594
DOCS.
566,
567
JUNE
1918
has
to set
xa
=
n/2,
c
=
2,
R
=
Kp0/3_
in formula
(35)
there
in order
to have de
2
V
3
Sitter’s
ds2.[12]
Formula
(35)
relates,
of
course,
to
the
interior
of
the
sphere
at rest
considered
by
Schwarzschild of
gravitating liquid
of
constant
density.
Formula
(30)
is
thus
applicable,
which
yields p
=
-p0,
hence
a
pull.[13]
Obliging regards
from
yours
most
truly,
Klein.
P.S.
I
think
I
can
set
your
letter
of
9 June[14] straight
now.
The
ÄB's
are
strictly
equal
to
zero
for
a
#
4,
the
corresp.
Axa’s
are
arbitrarily
small
against
Ax4.[15]
567. To
Felix
Klein
[Berlin,
20
June
1918]
Esteemed
Colleague,
You
are
entirely right.
De
Sitter’s world
is,
in and of
itself,
free of
singulari-
ties
and its
space-time points
are
all
equivalent.[1]
A
singularity
comes
only
through
the
substitution
providing
the
transition to the static form of
the
line el-
ement. This
substitution
changes
the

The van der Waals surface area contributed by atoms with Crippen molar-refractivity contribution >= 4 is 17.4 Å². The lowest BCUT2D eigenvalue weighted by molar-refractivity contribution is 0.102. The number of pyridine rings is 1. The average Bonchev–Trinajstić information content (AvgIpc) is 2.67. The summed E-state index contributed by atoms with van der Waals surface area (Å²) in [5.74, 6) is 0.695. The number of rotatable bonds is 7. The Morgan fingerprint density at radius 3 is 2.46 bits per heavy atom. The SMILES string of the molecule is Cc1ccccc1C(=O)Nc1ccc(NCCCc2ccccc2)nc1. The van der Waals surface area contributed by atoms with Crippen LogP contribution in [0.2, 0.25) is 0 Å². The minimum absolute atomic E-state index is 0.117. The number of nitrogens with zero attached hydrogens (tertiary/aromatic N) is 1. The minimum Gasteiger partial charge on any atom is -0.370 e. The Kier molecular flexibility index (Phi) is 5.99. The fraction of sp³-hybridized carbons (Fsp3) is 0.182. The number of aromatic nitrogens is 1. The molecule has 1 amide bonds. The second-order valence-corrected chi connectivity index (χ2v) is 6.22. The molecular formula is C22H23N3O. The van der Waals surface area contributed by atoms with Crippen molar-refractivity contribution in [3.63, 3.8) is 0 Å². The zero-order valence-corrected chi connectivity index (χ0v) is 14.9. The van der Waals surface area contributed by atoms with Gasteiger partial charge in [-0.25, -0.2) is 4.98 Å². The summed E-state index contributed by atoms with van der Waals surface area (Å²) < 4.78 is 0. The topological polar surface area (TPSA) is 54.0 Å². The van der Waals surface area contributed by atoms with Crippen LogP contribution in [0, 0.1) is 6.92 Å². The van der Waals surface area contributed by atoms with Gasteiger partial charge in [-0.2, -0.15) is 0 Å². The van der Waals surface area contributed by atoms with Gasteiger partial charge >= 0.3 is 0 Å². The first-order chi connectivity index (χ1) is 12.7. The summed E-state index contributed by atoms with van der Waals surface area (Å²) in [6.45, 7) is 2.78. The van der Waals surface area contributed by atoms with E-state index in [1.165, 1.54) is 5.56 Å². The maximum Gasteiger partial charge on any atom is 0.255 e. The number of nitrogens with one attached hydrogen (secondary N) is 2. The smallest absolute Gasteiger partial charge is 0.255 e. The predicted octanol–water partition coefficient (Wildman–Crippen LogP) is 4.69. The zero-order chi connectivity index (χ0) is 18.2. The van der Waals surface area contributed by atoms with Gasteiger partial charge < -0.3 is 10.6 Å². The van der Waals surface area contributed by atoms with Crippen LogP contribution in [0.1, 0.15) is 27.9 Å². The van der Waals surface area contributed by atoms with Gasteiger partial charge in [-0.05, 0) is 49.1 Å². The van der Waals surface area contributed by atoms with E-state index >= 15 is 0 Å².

analysis-situs
relations. Two
hypersurfaces
t
=
t1
and
t
= t2
intersect
each
other
in
the
original represention,
whereas they do not
intersect
each
other
in
the
static
one.[2]
This
is
related
to
the fact
that, for
the
physi-
cal
interpretation,
masses are
necessary
in
the static
conception
but
not
in
the
former
one.[3]
My
de Sitter’s solution needs
correction;
a
singularity-free
solution for
the
gravitation
equations
without
matter
does in
fact
exist.[4]
However,
under
no
condition could
this
world
come
into
consideration
as
a
physical possibility.
For in
this
world,
time t cannot be defined in such
a
way
that the
three-dimensional slices t
=
const. do not intersect
one
another and
so
that
these slices
are
equal
to
one
another
(metrically).[5]
With
sincere
thanks
for
your
fine
and
illuminating
letter,
yours truly,
A.
Einstein.
Recipients
note
on
the
verso:
“Did
Weyl
appear? Appointment regarding
the
building
plans
of
the Math. Inst.”
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